The Jews in Rome, Volume 1 (1536-1551)
This volume recreates through a register and apt citation the first thousand acts of an archive known informally as the 'Notai ebrei', a collection of as many as 10,000 such acts drawn by Roman rabbis between 1536 and 1640. The acts in this volume cover the twenty years prior to the establishment of the Roman ghetto by Paul IV in 1555. A lengthy introduction reveals these acts as a mirror of Jewish social and cultural life, including such matters as litigations, broken engagements, adoption, synagogal disputes, as well as rentals contracts, and apprenticeships.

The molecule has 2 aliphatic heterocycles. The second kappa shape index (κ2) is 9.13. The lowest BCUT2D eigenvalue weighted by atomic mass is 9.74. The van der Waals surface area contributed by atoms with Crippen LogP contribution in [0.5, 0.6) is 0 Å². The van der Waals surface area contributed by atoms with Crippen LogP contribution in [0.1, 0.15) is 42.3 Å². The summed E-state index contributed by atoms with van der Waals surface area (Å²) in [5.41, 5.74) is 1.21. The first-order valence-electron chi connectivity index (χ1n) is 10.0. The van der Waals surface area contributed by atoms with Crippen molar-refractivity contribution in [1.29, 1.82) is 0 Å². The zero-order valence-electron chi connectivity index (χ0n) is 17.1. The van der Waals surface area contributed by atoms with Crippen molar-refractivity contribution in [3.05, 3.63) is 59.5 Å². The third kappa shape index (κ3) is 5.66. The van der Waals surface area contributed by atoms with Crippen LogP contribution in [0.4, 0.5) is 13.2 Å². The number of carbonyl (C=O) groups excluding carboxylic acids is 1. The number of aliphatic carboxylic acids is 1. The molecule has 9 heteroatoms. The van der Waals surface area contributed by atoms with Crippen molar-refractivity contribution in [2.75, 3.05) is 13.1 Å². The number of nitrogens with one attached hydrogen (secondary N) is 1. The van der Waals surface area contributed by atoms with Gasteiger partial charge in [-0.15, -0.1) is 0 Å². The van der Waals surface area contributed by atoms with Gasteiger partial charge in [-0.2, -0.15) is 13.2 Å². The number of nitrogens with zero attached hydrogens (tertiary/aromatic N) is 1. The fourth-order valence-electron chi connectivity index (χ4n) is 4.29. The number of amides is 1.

Most noteworthy is the ownership of property by women. This encouraged and reflected the treatment of both men and women as individuals. Indeed, individualism, which also promoted the amalgamation and ethnic levelling of a society that after about 1500 was notably one of immigrants, was this society's most salient characteristic.